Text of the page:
Children walking to school face pedestrian accident dangers

Children are often hit by cars while walking to or from school. Drivers may be negligent and fail to observe school zone laws.

By this time of year, many drivers across Maryland are accustomed to seeing children walking to and from school. However, there is always the chance that a negligent, distracted or intoxicated driver can cause an accident that injures a child pedestrian. Children account for a large portion of pedestrian accidents across the country, unfortunately.

According to the National Highway Traffic Safety Administration, 108 pedestrians were killed in accidents in Maryland in 2013. This number was higher than the previous three years. If national statistics by the NHTSA applied to the state, more than 22 percent of these deaths would have been children.

Pedestrian accidents near schools

The National Safety Council states that more child pedestrians are involved in car collisions near schools than anywhere else. Some of the factors that contribute to children being hit by cars include:

  • A child hit by a car that failed to stop when a bus was loading or unloading passengers
  • Drivers who fail to slow down in posted school zones or yield the right of way to children crossing the street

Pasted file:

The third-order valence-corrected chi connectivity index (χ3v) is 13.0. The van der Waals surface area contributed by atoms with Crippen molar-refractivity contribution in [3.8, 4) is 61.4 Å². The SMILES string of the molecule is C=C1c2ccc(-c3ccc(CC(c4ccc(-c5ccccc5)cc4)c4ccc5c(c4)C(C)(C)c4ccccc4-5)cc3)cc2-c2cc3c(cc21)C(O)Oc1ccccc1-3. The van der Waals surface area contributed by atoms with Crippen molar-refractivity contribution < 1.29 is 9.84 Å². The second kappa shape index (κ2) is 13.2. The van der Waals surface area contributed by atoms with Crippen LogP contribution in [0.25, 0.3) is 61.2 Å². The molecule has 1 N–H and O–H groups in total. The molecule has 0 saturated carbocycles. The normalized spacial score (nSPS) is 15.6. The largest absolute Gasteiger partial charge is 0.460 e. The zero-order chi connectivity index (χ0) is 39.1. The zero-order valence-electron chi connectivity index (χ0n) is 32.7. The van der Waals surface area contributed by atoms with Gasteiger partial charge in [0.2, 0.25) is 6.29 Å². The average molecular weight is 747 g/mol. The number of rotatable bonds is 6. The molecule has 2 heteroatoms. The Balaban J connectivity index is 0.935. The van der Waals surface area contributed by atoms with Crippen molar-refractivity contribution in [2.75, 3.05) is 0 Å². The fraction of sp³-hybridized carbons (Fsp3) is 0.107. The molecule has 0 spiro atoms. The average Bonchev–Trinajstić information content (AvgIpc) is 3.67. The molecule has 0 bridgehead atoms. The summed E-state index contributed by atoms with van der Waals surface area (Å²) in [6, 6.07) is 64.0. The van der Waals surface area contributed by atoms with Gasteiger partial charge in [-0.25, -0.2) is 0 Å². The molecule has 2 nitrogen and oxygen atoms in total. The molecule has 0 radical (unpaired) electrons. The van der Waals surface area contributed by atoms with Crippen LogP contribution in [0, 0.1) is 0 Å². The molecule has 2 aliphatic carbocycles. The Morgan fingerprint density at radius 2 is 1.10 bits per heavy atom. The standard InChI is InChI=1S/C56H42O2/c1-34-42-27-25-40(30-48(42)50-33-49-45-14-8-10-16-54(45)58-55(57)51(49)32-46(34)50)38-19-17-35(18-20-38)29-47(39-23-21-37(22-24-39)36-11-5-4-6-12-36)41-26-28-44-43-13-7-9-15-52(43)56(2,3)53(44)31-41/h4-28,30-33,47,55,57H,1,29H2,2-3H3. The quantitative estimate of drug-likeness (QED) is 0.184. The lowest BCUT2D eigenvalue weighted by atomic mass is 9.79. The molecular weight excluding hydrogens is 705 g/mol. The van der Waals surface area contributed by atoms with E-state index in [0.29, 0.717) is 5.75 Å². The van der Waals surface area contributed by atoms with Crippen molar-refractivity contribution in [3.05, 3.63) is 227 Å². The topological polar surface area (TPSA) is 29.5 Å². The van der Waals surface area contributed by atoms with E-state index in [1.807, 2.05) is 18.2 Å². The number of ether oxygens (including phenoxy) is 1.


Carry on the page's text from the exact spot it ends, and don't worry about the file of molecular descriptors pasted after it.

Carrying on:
• Cars that drive too fast near residential areas, playgrounds or parking lots
  • Younger children who don't understand traffic safety rules and dart out into the street
  • Drivers who block crosswalks or go through intersections when children are trying to cross

A frightening accident that occurred recently in Baltimore showed just how quickly and unexpectedly a child can get hit by a car. WBALTV News reported that three teenagers waiting to cross the street near their school were hit by a woman who had been described by witnesses as driving erratically for several blocks before the accident. The 28-year-old woman reportedly made an unsafe lane change, clipped a nearby car and jumped a median before striking the students. The children - a 14-year-old girl, a 15-year-old boy and a 16-year-old boy - went to the hospital with non-life-threatening injuries. One boy suffered a broken leg and a back injury.

Authorities said the driver had no driver's license, car insurance or current registration and was driving alone with only a learner's permit. She was cited for these violations. It would also not be unreasonable for the parents of the injured children to seek compensation from the driver for their children's medical expenses.

Pedestrian injuries are often severe

According to the National Center for Biotechnology Information, pedestrians face serious injuries in a collision. These include head injuries, internal trauma and fractures to the legs and pelvis. If your child was hit by a car, you may wish to contact a personal injury attorney.